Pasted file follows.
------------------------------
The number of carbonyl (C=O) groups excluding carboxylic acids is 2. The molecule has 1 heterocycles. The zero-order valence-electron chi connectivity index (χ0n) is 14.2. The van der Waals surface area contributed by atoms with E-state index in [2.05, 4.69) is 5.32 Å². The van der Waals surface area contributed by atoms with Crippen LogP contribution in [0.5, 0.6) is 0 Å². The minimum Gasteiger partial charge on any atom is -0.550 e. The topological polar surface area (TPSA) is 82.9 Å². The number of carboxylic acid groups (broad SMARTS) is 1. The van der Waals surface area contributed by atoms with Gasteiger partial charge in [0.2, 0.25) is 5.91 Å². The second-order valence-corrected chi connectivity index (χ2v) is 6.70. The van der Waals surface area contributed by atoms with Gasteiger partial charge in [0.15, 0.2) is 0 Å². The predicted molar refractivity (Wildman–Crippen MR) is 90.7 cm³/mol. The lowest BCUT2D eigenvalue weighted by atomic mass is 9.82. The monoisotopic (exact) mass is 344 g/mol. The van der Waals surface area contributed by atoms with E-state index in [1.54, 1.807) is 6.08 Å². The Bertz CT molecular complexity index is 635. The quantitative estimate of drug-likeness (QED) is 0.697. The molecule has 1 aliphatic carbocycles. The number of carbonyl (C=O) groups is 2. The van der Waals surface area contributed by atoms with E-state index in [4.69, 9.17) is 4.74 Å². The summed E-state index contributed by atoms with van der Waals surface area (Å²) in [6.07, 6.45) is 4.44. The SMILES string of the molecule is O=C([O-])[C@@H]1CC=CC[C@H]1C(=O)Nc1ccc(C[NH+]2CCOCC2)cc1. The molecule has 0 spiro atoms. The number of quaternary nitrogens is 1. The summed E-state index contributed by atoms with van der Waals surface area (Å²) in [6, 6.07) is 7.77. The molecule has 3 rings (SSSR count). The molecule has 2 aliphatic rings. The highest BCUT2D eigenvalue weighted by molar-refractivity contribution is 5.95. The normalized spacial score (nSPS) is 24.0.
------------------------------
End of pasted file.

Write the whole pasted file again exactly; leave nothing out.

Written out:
The number of carbonyl (C=O) groups excluding carboxylic acids is 2. The molecule has 1 heterocycles. The zero-order valence-electron chi connectivity index (χ0n) is 14.2. The van der Waals surface area contributed by atoms with E-state index in [2.05, 4.69) is 5.32 Å². The van der Waals surface area contributed by atoms with Crippen LogP contribution in [0.5, 0.6) is 0 Å². The minimum Gasteiger partial charge on any atom is -0.550 e. The topological polar surface area (TPSA) is 82.9 Å². The number of carboxylic acid groups (broad SMARTS) is 1. The van der Waals surface area contributed by atoms with Gasteiger partial charge in [0.2, 0.25) is 5.91 Å². The second-order valence-corrected chi connectivity index (χ2v) is 6.70. The van der Waals surface area contributed by atoms with Gasteiger partial charge in [0.15, 0.2) is 0 Å². The predicted molar refractivity (Wildman–Crippen MR) is 90.7 cm³/mol. The lowest BCUT2D eigenvalue weighted by atomic mass is 9.82. The monoisotopic (exact) mass is 344 g/mol. The van der Waals surface area contributed by atoms with E-state index in [1.54, 1.807) is 6.08 Å². The Bertz CT molecular complexity index is 635. The quantitative estimate of drug-likeness (QED) is 0.697. The molecule has 1 aliphatic carbocycles. The number of carbonyl (C=O) groups is 2. The van der Waals surface area contributed by atoms with E-state index in [4.69, 9.17) is 4.74 Å². The summed E-state index contributed by atoms with van der Waals surface area (Å²) in [6.07, 6.45) is 4.44. The SMILES string of the molecule is O=C([O-])[C@@H]1CC=CC[C@H]1C(=O)Nc1ccc(C[NH+]2CCOCC2)cc1. The molecule has 0 spiro atoms. The number of quaternary nitrogens is 1. The summed E-state index contributed by atoms with van der Waals surface area (Å²) in [6, 6.07) is 7.77. The molecule has 3 rings (SSSR count). The molecule has 2 aliphatic rings. The highest BCUT2D eigenvalue weighted by molar-refractivity contribution is 5.95. The normalized spacial score (nSPS) is 24.0.